I’m going to look at this from both sides of the table. I’ve had the opportunity to interview potential software developers, and all of us have been to at least one interview as a potential candidate. How do we prepare for an interview? What skills do we look for if we are interviewing someone?

I need a developer

Joel Spolsky has a great article on how to look at things from this perspective. I’ll touch on some of the points he makes in this article. He makes a point about coming to a decision, I agree with this 100%. You should know after the interview whether or not this person is a fit for your company. “They would do well, but just not in my group” is not an option. If you’re on the fence, then vote no. You need to be absolutely sure that the person you’re going to hire is a fit for the job. So we know that our goal is to make an absolute decision by the end of the interview…what things do we look at?

The first thing I look at are communication skills. It’s essential that the candidate be able to effectively communicate. If he / she has a hard time with this, it’s a strike in my book. Look, I know an interview is a high stress situation. I appreciate that. But there are going to be stressful situations that come up in the workplace too, so how a candidate performs in the interview is important. Another offshoot of this is that the candidate be interested in the company. I’ve interviewed people that had decent communication skills, but gave the impression that there were 500 other places that they would rather be. They were zoning out when we were going over what the company does, etc. Is this the kind of person you want to hire?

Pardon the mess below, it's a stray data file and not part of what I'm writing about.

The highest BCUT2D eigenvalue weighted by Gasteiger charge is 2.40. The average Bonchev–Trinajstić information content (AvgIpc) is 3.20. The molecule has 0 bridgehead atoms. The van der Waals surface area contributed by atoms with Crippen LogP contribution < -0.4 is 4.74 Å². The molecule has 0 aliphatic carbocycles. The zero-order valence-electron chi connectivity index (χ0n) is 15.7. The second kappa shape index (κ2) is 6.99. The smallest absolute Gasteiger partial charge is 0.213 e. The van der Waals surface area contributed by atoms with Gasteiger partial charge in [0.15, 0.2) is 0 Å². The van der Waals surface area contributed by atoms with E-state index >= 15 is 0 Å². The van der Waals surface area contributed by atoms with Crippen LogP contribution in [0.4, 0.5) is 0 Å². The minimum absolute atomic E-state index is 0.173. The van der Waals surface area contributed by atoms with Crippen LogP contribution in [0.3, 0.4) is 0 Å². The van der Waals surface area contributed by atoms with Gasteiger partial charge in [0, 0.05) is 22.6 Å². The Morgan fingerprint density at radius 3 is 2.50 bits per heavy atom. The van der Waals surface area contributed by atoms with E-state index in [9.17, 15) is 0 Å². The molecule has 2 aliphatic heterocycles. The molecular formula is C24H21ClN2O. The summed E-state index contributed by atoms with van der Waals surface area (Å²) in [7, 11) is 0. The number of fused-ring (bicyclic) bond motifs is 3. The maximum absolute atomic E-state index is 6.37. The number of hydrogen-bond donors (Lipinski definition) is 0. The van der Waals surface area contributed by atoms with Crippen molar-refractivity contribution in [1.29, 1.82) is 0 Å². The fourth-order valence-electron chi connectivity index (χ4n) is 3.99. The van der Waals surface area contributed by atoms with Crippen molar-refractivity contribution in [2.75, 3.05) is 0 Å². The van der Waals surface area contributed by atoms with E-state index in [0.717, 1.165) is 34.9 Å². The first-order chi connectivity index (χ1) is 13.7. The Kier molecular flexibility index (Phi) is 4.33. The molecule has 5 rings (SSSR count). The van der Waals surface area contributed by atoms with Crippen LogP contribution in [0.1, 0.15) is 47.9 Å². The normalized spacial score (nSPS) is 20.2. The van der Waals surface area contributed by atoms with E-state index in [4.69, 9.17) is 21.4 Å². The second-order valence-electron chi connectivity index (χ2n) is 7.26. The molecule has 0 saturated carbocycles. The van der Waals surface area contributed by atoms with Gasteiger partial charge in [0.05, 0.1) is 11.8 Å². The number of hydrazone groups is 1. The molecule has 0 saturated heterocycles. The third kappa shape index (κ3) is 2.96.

This one is important. MAKE THEM CODE SOMETHING. I usually do this on a white board, or even on paper, but you have to make them do something. It doesn’t have to be something earth shattering, but you have to know that they have the right skillset. I’ve come across a lot of people that can throw out the right buzzwords, and give the impression that they know what they are talking about, but their code is a disaster. I try to make this as low stress as I can. I’ll usually give them a task on par with what you are hiring for. For example, if you’re looking for an entry level developer, asking them to write a function to reverse a string is a fair thing to ask. I’ll even let them choose the language that they are the most comfortable with. They need to demonstrate the ability to write code. Small syntax errors don’t bother me, I want to be able to see that they have an understanding of the language, and have the ability to solve a problem. By the way, I’ve seen some string reversal functions that would make you cry…..it’s crazy.

Another thing to point out….people lie on their resume. Shocking isn’t it? :) Just because their resume says they know C# doesn’t mean anything. Ask questions that will prove to you that they actually know what they say they know. A lot of us can probably relate horror stories about this. I’ve seen people put down 5 years experience with HTML on their resume, and have to ask how a form works, and how to construct an HTML table. I have to believe that a few questions during the interview would have brought that out in the open.